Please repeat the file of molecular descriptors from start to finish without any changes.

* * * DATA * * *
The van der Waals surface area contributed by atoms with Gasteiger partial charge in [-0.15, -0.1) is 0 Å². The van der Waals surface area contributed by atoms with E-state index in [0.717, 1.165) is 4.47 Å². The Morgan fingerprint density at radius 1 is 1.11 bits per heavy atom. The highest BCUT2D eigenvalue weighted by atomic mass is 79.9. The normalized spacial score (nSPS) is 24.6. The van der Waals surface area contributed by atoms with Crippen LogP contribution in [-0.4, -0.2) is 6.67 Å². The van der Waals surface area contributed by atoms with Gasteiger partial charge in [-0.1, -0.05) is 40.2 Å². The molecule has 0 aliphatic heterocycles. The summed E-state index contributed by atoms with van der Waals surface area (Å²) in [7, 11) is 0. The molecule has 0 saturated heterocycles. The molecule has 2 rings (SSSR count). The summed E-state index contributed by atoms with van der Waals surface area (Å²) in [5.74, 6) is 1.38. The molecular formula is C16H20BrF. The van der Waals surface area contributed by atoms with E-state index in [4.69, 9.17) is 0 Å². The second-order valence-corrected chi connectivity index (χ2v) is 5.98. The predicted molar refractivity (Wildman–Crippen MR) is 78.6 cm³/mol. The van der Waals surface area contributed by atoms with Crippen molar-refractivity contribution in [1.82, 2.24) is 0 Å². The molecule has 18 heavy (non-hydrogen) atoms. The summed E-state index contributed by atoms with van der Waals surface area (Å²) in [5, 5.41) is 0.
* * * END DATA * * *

The van der Waals surface area contributed by atoms with Gasteiger partial charge in [-0.15, -0.1) is 0 Å². The van der Waals surface area contributed by atoms with E-state index in [0.717, 1.165) is 4.47 Å². The Morgan fingerprint density at radius 1 is 1.11 bits per heavy atom. The highest BCUT2D eigenvalue weighted by atomic mass is 79.9. The normalized spacial score (nSPS) is 24.6. The van der Waals surface area contributed by atoms with Crippen LogP contribution in [-0.4, -0.2) is 6.67 Å². The van der Waals surface area contributed by atoms with Gasteiger partial charge in [-0.1, -0.05) is 40.2 Å². The molecule has 0 aliphatic heterocycles. The summed E-state index contributed by atoms with van der Waals surface area (Å²) in [7, 11) is 0. The molecule has 0 saturated heterocycles. The molecule has 2 rings (SSSR count). The summed E-state index contributed by atoms with van der Waals surface area (Å²) in [5.74, 6) is 1.38. The molecular formula is C16H20BrF. The van der Waals surface area contributed by atoms with E-state index in [4.69, 9.17) is 0 Å². The second-order valence-corrected chi connectivity index (χ2v) is 5.98. The predicted molar refractivity (Wildman–Crippen MR) is 78.6 cm³/mol. The van der Waals surface area contributed by atoms with Crippen molar-refractivity contribution in [1.82, 2.24) is 0 Å². The molecule has 18 heavy (non-hydrogen) atoms. The summed E-state index contributed by atoms with van der Waals surface area (Å²) in [5, 5.41) is 0.